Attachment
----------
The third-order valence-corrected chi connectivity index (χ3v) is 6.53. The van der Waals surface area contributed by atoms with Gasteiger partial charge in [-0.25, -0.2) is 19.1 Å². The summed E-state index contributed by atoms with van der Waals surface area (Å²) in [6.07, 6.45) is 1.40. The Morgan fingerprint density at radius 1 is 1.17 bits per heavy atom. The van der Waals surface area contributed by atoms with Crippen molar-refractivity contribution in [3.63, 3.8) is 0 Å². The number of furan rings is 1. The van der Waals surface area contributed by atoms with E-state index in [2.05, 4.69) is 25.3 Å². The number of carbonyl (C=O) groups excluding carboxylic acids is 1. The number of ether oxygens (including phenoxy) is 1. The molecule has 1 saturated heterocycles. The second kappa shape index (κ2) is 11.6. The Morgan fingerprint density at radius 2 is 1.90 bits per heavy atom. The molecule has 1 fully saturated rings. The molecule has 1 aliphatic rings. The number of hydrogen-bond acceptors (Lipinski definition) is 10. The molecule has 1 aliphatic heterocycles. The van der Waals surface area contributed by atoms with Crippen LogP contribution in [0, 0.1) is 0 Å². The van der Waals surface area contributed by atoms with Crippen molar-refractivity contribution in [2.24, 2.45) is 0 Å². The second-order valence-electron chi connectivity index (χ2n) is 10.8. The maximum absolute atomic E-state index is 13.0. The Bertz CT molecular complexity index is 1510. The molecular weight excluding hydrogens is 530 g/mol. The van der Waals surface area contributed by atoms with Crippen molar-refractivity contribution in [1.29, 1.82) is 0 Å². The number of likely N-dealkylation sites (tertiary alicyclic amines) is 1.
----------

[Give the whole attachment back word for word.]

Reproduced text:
The third-order valence-corrected chi connectivity index (χ3v) is 6.53. The van der Waals surface area contributed by atoms with Gasteiger partial charge in [-0.25, -0.2) is 19.1 Å². The summed E-state index contributed by atoms with van der Waals surface area (Å²) in [6.07, 6.45) is 1.40. The Morgan fingerprint density at radius 1 is 1.17 bits per heavy atom. The van der Waals surface area contributed by atoms with Crippen molar-refractivity contribution in [3.63, 3.8) is 0 Å². The number of furan rings is 1. The van der Waals surface area contributed by atoms with E-state index in [2.05, 4.69) is 25.3 Å². The number of carbonyl (C=O) groups excluding carboxylic acids is 1. The number of ether oxygens (including phenoxy) is 1. The molecule has 1 saturated heterocycles. The second kappa shape index (κ2) is 11.6. The Morgan fingerprint density at radius 2 is 1.90 bits per heavy atom. The molecule has 1 fully saturated rings. The molecule has 1 aliphatic rings. The number of hydrogen-bond acceptors (Lipinski definition) is 10. The molecule has 1 aliphatic heterocycles. The van der Waals surface area contributed by atoms with Crippen LogP contribution in [0, 0.1) is 0 Å². The van der Waals surface area contributed by atoms with Crippen molar-refractivity contribution in [2.24, 2.45) is 0 Å². The second-order valence-electron chi connectivity index (χ2n) is 10.8. The maximum absolute atomic E-state index is 13.0. The Bertz CT molecular complexity index is 1510. The molecular weight excluding hydrogens is 530 g/mol. The van der Waals surface area contributed by atoms with Crippen molar-refractivity contribution in [1.29, 1.82) is 0 Å². The number of likely N-dealkylation sites (tertiary alicyclic amines) is 1.